The 2016 Walter Gordon Symposium (Word document) was about indigenous reconciliation in Canada, following the report of the Truth and Reconciliation Commission.
I attended every panel, and I am working on processing and uploading my photos.
A complex confluence of factors seem to have combined to make indigenous issues critically important politically all around the world. In particular, the resurgence of aboriginal peoples is deeply bound up with our best hopes for avoiding destroying human flourishing and life as we know it through climate change.
In Massey College’s Upper Library today, Ramesh Thakur gave an interesting presentation on changing international ideas about the use of military force in response to human rights violations, emphasizing the distinction between the concept of humanitarian intervention and the idea of the responsibility to protect (R2P).
I got photos of the event.
During the question and answer period Jeffrey Goldberg’s article on Obama’s foreign policy came up – specifically, the comment to Samantha Power: “Samantha, enough, I’ve already read your book”.
An article in The Harvard Crimson focused on the recent report of the president’s divestment committee at U of T:
Last December, a committee at the University of Toronto released a report on the issue of divestment, drawing a clear line by aligning itself with the needs of the Paris agreement. It recommended that the university not finance companies whose “actions blatantly disregard the international effort to limit the rise in average global temperatures to not more than one and a half degrees Celsius above pre-industrial averages by 2050…These are fossil fuels companies whose actions are irreconcilable with achieving internationally agreed goals.”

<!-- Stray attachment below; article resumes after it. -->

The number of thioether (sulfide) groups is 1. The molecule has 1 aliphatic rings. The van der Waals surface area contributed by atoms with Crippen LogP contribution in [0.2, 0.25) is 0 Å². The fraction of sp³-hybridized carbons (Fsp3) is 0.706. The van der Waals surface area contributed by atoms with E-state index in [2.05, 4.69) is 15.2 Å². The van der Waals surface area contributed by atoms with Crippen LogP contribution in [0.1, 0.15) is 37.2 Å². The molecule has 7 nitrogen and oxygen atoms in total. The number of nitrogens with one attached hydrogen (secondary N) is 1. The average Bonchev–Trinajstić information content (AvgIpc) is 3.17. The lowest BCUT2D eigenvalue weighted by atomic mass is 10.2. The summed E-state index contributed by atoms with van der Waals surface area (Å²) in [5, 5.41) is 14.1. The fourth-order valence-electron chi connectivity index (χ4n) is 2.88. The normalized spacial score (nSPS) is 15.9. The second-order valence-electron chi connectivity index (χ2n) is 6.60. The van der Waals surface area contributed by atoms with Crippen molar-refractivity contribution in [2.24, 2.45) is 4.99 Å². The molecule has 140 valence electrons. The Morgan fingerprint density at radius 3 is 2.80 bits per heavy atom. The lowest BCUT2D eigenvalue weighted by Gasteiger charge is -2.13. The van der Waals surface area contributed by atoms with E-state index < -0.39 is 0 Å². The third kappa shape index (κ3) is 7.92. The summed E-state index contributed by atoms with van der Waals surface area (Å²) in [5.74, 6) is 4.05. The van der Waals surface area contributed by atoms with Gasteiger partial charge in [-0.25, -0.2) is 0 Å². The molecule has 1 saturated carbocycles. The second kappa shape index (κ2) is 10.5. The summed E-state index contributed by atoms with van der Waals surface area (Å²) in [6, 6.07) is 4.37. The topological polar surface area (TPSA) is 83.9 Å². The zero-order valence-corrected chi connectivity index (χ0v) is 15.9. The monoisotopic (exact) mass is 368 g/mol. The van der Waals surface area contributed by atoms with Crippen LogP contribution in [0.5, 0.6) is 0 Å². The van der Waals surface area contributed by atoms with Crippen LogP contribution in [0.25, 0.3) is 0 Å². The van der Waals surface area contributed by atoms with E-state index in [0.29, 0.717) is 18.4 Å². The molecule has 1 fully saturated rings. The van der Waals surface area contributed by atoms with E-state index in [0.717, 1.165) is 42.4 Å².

Hopefully, this principle will be re-affirmed when President Gertler makes the final decision. We expect that at the end of March.
The Economist recently printed an article about free speech on university campuses in the U.S..
In particular, they contrast thedemands.org which they say “lists speech-curbing demands from students at 72 institutions” and the Chicago Statement which argues that “[c]oncerns about civility and mutual respect can never be used as justification for closing off discussion of ideas, however offensive or disagreeable”.
Generally speaking, I am extremely skeptical about curbs on the freedom of speech, even when they have plausible justifications. People don’t have a right not to be offended, and universities must provoke thinking in order to serve their purpose.
A key part of what makes CBC’s The Current so worthwhile to listen to is the interviewing ability of Anna Maria Tremonti, who manages to be appropriately skeptical and demanding with public figures but who can also demonstrate remarkable insight and compassion when interviewing people with difficult stories to tell.
Her recent segment with bipolar ex-Olympian Suzy Favor Hamilton is an excellent example of what I mean: Olympian-turned-Vegas escort Suzy Favor Hamilton shares her story.
The segment also made me want to order Kay Redfield Jamison’s An Unquiet Mind: A Memoir of Moods and Madness.
English spelling is a vestigial mess: